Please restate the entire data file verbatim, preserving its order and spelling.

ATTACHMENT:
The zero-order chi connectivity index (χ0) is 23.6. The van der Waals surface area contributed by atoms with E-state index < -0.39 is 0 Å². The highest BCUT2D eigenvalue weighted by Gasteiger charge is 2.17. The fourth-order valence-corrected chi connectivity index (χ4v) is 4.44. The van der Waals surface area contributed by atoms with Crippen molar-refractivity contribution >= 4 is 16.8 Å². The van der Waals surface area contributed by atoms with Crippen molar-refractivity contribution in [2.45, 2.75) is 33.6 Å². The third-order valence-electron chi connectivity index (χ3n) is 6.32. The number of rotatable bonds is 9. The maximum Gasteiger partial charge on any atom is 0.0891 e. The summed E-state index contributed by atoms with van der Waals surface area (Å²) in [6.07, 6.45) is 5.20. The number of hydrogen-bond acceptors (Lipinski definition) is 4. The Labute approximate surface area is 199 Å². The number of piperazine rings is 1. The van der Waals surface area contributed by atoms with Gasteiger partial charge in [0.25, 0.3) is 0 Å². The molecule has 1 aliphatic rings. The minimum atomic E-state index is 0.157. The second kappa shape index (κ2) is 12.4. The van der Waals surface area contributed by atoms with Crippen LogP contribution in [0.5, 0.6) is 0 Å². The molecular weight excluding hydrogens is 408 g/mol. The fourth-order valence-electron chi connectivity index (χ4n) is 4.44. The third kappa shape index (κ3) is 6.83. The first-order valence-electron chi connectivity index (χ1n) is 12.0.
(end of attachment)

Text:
The zero-order chi connectivity index (χ0) is 23.6. The van der Waals surface area contributed by atoms with E-state index < -0.39 is 0 Å². The highest BCUT2D eigenvalue weighted by Gasteiger charge is 2.17. The fourth-order valence-corrected chi connectivity index (χ4v) is 4.44. The van der Waals surface area contributed by atoms with Crippen molar-refractivity contribution >= 4 is 16.8 Å². The van der Waals surface area contributed by atoms with Crippen molar-refractivity contribution in [2.45, 2.75) is 33.6 Å². The third-order valence-electron chi connectivity index (χ3n) is 6.32. The number of rotatable bonds is 9. The maximum Gasteiger partial charge on any atom is 0.0891 e. The summed E-state index contributed by atoms with van der Waals surface area (Å²) in [6.07, 6.45) is 5.20. The number of hydrogen-bond acceptors (Lipinski definition) is 4. The Labute approximate surface area is 199 Å². The number of piperazine rings is 1. The van der Waals surface area contributed by atoms with Gasteiger partial charge in [0.25, 0.3) is 0 Å². The molecule has 1 aliphatic rings. The minimum atomic E-state index is 0.157. The second kappa shape index (κ2) is 12.4. The van der Waals surface area contributed by atoms with Crippen LogP contribution in [0.5, 0.6) is 0 Å². The molecular weight excluding hydrogens is 408 g/mol. The fourth-order valence-electron chi connectivity index (χ4n) is 4.44. The third kappa shape index (κ3) is 6.83. The first-order valence-electron chi connectivity index (χ1n) is 12.0.